The number of people putting their house up for sale is currently outnumbering the number of buyers, according to the latest figures from the Royal Institute of Chartered Surveyors (RICS).
The RICS UK Housing Market survey showed that for the third month in a row there were more new instructions than new buyer enquiries.
Surveyors report that political uncertainty is pushing sellers to market their property before the impending general election.
House prices are rising in London, the South East and Scotland but, according to surveyors, prices are falling in East Anglia, Yorkshire and Humberside, the North and the West Midlands.
RICS spokesperson Ian Perry says: "With the general election approaching and uncertainty growing over the political direction of the country, many vendors who were previously inclined to sit on the sidelines now appear eager to put their properties on the market.
“For the time being, many of the key housing market indicators are still positive or stable. However, with stocks increasing and sales decreasing we may see some modest price falls in some regions although London, the South East and Scotland are continuing to perform well," he says.
Matt Hutchinson, director of research at flat and house-share website spareroom.co.uk, says a lack of new properties coming onto the market has been one of the primary reasons why many buyers have not been able to purchase in the past 12 months.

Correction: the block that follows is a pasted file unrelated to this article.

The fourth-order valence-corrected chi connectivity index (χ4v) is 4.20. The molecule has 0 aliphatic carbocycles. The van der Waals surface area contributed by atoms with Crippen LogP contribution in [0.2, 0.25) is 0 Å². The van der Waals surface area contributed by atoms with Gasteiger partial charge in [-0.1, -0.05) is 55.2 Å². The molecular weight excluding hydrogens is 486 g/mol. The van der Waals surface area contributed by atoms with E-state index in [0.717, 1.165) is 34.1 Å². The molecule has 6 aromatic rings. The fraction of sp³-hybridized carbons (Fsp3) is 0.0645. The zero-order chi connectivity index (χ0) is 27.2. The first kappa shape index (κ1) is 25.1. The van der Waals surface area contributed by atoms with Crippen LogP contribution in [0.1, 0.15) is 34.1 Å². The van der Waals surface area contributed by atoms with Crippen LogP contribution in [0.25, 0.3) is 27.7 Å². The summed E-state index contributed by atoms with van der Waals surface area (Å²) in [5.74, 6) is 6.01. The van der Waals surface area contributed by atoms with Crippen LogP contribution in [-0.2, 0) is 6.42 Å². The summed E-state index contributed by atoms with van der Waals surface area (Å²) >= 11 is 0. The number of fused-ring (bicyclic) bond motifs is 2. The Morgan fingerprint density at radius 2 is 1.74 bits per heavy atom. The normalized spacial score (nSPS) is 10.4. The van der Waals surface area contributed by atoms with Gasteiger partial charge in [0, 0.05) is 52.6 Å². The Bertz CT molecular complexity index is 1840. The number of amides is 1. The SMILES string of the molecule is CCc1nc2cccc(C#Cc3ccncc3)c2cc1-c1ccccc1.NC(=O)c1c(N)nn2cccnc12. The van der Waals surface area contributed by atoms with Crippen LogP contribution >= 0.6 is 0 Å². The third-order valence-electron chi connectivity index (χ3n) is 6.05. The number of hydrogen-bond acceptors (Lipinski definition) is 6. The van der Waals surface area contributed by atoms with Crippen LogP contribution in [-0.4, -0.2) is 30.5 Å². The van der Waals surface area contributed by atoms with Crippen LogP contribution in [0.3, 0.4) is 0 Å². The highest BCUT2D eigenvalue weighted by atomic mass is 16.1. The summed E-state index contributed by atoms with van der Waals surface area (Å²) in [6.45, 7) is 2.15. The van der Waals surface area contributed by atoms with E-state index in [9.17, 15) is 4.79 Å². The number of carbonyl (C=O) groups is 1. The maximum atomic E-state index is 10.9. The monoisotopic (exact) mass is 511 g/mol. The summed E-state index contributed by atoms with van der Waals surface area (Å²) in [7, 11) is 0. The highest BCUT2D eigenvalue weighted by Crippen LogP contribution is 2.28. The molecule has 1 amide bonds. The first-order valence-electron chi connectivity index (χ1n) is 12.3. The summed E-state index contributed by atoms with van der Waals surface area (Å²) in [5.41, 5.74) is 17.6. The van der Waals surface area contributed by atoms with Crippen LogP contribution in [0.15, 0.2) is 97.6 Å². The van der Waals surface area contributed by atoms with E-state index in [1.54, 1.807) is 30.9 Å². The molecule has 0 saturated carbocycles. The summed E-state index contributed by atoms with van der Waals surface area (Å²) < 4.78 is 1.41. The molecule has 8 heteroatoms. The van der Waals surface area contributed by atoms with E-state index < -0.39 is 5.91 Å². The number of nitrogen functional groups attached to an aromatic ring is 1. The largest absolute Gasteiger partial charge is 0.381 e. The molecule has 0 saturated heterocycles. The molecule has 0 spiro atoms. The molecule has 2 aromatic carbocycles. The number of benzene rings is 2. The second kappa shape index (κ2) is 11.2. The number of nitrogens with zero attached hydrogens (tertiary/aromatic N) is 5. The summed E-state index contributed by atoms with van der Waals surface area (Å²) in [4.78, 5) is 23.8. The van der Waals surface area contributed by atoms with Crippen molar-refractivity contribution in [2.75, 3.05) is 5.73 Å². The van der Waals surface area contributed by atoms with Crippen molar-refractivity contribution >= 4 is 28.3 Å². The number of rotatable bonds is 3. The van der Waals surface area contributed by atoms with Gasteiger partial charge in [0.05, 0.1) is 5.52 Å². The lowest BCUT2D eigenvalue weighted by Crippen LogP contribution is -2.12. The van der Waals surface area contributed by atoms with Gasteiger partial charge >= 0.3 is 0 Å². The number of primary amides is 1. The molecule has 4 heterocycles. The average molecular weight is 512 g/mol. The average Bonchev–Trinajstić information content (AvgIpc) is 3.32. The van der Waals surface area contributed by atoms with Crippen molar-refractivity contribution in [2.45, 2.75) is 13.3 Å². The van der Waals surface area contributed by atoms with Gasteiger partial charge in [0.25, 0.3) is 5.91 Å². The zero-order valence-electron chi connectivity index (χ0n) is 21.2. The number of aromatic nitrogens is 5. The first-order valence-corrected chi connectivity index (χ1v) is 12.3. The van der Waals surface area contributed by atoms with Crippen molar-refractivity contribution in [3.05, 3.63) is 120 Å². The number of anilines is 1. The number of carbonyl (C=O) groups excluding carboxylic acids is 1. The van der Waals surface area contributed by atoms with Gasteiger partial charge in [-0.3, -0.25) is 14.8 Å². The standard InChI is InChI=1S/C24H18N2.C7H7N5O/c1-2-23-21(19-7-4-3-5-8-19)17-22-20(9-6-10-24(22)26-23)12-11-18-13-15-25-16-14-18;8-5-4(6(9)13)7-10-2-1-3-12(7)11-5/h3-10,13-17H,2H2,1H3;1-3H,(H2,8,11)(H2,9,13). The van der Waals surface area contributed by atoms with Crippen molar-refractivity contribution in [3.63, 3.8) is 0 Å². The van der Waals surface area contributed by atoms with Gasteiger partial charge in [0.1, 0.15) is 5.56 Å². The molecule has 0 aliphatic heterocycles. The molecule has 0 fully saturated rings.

“Although the general election effect is good news in the short term for buyers who are in a position to buy immediately, the very real prospect of a hung Parliament is likely to have a detrimental effect on the housing market post 6 May, with every likelihood that sellers will retreat for the hills until the political uncertainty is resolved," he says.
Meanwhile, the Council of Mortgage Lenders reported that the number of loans advanced for house purchase increased by 12% in February.
However, January was extremely weak due to one-off factors such as the effect of the end of the stamp-duty exemption in December 2009 and the severe winter weather.
So the 35,000 loans advanced (worth £5 billion) signifies a modest recovery, although they were up by 49% in volume and by 67% in value from a year earlier.